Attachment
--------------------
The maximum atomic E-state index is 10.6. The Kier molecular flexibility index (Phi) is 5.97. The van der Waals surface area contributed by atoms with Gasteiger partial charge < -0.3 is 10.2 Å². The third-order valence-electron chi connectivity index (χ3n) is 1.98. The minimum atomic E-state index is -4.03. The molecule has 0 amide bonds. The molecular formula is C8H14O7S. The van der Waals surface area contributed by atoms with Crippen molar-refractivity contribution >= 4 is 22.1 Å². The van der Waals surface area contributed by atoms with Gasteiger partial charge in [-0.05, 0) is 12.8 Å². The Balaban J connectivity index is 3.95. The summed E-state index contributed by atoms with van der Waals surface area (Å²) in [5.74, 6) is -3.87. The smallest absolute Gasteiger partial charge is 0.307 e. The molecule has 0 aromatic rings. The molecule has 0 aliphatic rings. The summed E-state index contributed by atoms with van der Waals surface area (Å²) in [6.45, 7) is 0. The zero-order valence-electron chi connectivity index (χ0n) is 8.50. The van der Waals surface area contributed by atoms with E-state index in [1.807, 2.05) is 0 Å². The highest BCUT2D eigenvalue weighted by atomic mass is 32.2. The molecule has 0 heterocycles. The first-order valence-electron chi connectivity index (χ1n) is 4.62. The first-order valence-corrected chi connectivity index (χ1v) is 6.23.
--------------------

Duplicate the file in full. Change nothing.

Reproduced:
The maximum atomic E-state index is 10.6. The Kier molecular flexibility index (Phi) is 5.97. The van der Waals surface area contributed by atoms with Gasteiger partial charge < -0.3 is 10.2 Å². The third-order valence-electron chi connectivity index (χ3n) is 1.98. The minimum atomic E-state index is -4.03. The molecule has 0 amide bonds. The molecular formula is C8H14O7S. The van der Waals surface area contributed by atoms with Crippen molar-refractivity contribution >= 4 is 22.1 Å². The van der Waals surface area contributed by atoms with Gasteiger partial charge in [-0.05, 0) is 12.8 Å². The Balaban J connectivity index is 3.95. The summed E-state index contributed by atoms with van der Waals surface area (Å²) in [5.74, 6) is -3.87. The smallest absolute Gasteiger partial charge is 0.307 e. The molecule has 0 aromatic rings. The molecule has 0 aliphatic rings. The summed E-state index contributed by atoms with van der Waals surface area (Å²) in [6.45, 7) is 0. The zero-order valence-electron chi connectivity index (χ0n) is 8.50. The van der Waals surface area contributed by atoms with E-state index in [1.807, 2.05) is 0 Å². The highest BCUT2D eigenvalue weighted by atomic mass is 32.2. The molecule has 0 heterocycles. The first-order valence-electron chi connectivity index (χ1n) is 4.62. The first-order valence-corrected chi connectivity index (χ1v) is 6.23.